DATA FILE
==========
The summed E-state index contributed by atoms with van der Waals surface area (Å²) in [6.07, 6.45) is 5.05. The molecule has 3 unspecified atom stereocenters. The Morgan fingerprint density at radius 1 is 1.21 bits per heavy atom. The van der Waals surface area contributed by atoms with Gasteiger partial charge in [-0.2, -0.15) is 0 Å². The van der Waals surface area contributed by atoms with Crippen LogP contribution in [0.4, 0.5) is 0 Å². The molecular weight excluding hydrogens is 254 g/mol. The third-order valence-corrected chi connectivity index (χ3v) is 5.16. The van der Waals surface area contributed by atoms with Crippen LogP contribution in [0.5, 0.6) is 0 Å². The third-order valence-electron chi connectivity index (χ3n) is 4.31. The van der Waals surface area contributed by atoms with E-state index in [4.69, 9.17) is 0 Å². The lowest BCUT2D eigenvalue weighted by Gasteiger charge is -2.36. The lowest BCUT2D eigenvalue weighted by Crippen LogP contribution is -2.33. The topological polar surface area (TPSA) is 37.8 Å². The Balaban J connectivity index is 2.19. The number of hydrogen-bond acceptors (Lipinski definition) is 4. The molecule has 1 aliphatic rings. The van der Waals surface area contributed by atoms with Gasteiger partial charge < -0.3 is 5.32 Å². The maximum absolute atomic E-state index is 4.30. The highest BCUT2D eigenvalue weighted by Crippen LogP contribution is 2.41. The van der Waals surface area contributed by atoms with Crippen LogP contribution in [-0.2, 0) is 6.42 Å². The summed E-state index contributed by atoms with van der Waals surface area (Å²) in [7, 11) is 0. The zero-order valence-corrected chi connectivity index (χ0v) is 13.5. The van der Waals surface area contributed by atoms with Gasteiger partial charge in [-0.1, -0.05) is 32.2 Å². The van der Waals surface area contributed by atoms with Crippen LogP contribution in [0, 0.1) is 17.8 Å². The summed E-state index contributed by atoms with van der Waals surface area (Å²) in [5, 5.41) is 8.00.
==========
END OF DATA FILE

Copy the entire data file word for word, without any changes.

The summed E-state index contributed by atoms with van der Waals surface area (Å²) in [6.07, 6.45) is 5.05. The molecule has 3 unspecified atom stereocenters. The Morgan fingerprint density at radius 1 is 1.21 bits per heavy atom. The van der Waals surface area contributed by atoms with Gasteiger partial charge in [-0.2, -0.15) is 0 Å². The van der Waals surface area contributed by atoms with Crippen LogP contribution in [0.4, 0.5) is 0 Å². The molecular weight excluding hydrogens is 254 g/mol. The third-order valence-corrected chi connectivity index (χ3v) is 5.16. The van der Waals surface area contributed by atoms with Crippen LogP contribution in [0.5, 0.6) is 0 Å². The third-order valence-electron chi connectivity index (χ3n) is 4.31. The van der Waals surface area contributed by atoms with E-state index in [4.69, 9.17) is 0 Å². The lowest BCUT2D eigenvalue weighted by Gasteiger charge is -2.36. The lowest BCUT2D eigenvalue weighted by Crippen LogP contribution is -2.33. The topological polar surface area (TPSA) is 37.8 Å². The Balaban J connectivity index is 2.19. The number of hydrogen-bond acceptors (Lipinski definition) is 4. The molecule has 1 aliphatic rings. The van der Waals surface area contributed by atoms with Gasteiger partial charge < -0.3 is 5.32 Å². The maximum absolute atomic E-state index is 4.30. The highest BCUT2D eigenvalue weighted by Crippen LogP contribution is 2.41. The van der Waals surface area contributed by atoms with Crippen LogP contribution in [-0.2, 0) is 6.42 Å². The summed E-state index contributed by atoms with van der Waals surface area (Å²) in [7, 11) is 0. The zero-order valence-corrected chi connectivity index (χ0v) is 13.5. The van der Waals surface area contributed by atoms with Gasteiger partial charge in [-0.1, -0.05) is 32.2 Å². The van der Waals surface area contributed by atoms with Crippen LogP contribution in [0, 0.1) is 17.8 Å². The summed E-state index contributed by atoms with van der Waals surface area (Å²) in [5, 5.41) is 8.00.